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Editor’s note: This story led off this week’s Future of Learning newsletter, which is delivered free to subscribers’ inboxes every other Wednesday with trends and top stories about education innovation.
A few weeks ago, we took a look at generative AI’s potential to change teaching and learning on college campuses around the country. This week, I spoke with experts and educators in K-12 to see what they think about these new tools.
Jeremy Roschelle, an executive director at education nonprofit Digital Promise and the lead researcher on a new report on the topic from the Department of Education Office of Educational Technology, recommends that schools and educators spend the upcoming school year in a phase of cautious exploration of generative AI.
Roschelle said he wants to see school leaders and educators experiment in ways that don’t carry big risks for students, such as changing a few lesson plans. “I personally would advise school districts not to rush into buying a particular product, but really treat this year as a chance to educate yourself,” he said.
It’s a sentiment echoed by Richard Culatta, CEO of ISTE, which recently published a guide on AI in collaboration with AASA, the School Superintendents Association. What schools need to do, he said, is provide teachers with a better understanding of what AI is and share examples of how to use it.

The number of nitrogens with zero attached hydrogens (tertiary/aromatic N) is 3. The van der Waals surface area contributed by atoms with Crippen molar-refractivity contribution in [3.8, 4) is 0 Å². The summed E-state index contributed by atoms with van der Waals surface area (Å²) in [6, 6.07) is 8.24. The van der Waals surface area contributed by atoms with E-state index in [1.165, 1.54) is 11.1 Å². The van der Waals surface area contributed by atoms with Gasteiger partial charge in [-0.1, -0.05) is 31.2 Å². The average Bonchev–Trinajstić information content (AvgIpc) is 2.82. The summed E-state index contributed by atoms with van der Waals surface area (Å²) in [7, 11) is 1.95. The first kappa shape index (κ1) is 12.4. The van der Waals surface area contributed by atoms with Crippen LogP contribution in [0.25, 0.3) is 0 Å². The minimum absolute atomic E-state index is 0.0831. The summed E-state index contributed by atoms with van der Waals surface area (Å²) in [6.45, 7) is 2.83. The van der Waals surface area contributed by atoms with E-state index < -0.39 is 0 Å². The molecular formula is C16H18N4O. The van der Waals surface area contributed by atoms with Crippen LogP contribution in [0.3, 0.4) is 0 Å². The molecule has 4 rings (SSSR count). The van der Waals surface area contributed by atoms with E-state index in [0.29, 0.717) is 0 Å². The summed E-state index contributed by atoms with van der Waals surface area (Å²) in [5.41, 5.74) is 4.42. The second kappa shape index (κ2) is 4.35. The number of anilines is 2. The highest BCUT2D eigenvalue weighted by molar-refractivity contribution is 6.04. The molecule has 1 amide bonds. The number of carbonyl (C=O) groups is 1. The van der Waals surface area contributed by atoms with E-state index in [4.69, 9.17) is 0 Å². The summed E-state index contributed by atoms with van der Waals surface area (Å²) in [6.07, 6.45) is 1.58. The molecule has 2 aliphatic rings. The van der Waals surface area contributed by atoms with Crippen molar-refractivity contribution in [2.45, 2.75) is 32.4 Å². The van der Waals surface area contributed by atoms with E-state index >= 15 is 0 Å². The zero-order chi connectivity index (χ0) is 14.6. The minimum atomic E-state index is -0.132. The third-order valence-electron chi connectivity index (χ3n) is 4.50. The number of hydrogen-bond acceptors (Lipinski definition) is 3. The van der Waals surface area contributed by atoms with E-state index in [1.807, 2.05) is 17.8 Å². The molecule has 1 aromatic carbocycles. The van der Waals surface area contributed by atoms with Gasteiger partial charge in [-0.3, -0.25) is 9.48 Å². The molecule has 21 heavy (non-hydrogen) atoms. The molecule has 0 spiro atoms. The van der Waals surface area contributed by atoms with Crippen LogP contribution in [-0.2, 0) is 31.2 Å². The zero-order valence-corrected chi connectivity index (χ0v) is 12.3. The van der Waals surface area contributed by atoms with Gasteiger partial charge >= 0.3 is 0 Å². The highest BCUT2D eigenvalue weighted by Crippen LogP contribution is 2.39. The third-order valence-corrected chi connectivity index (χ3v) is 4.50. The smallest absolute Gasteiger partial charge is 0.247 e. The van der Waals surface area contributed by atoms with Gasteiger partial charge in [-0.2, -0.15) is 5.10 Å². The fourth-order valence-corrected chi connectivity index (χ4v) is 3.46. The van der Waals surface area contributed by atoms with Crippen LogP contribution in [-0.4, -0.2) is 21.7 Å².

“Don’t try to make a policy. Don’t try to make a decision. Don’t try to rewrite or curb your curriculum,” he said. “Just dedicate the time to exploring what it can do, what it can’t do.”
Superintendent Louis Steigerwald said that’s exactly the plan in his district, Norway-Vulcan Area Schools in Michigan’s Upper Peninsula. While he’s heard from teachers who’d prefer to simply ignore AI, he doesn’t think that’s realistic. Instead, he’s encouraging teachers to use the summer to explore AI, in part by selecting an AI tool of their choice and thinking about how it could be incorporated into the classroom this fall.
The district is also planning to hold several professional development training sessions to help educators learn how to use AI in the classroom, he added. He anticipates that some teachers will be hesitant.
“I can almost guarantee you that the first questions are going to be, ‘What are we gonna do about kids who use it to cheat?’” Steigerwald said. His response: The district’s policies around cheating and plagiarism remain unchanged, and the district plans to educate parents and students about the honor code. In addition, teachers are encouraged to use software company Turnitin’s AI detector to check for plagiarism.
Benjamin W. Cottingham, associate director of strategic partnerships at Stanford University’s Policy Analysis for California Education (PACE), who recently co-authored a brief urging school districts to use this summer to develop clear guidance on AI use, said there’s little evidence right now that AI detection tools are effective. “It’s maybe a tired cliche, but it’s kind of like the wild west right now,” he said.
Steigerwald, though, said he hopes that if educators acquaint themselves with tools like ChatGPT, they’ll begin to see the limits of AI writing: It lacks the “voice” of student writing.
For now, he said he doesn’t think generative AI tools will have an immediate impact in early elementary classrooms, either as an instructional tool or a cheating risk (“You can’t fake knowing your ABCs,” he said). But in middle school or high school, he said AI could aid teachers by analyzing student work and giving suggestions for improvement, or serving as an aid for students who need remedial help.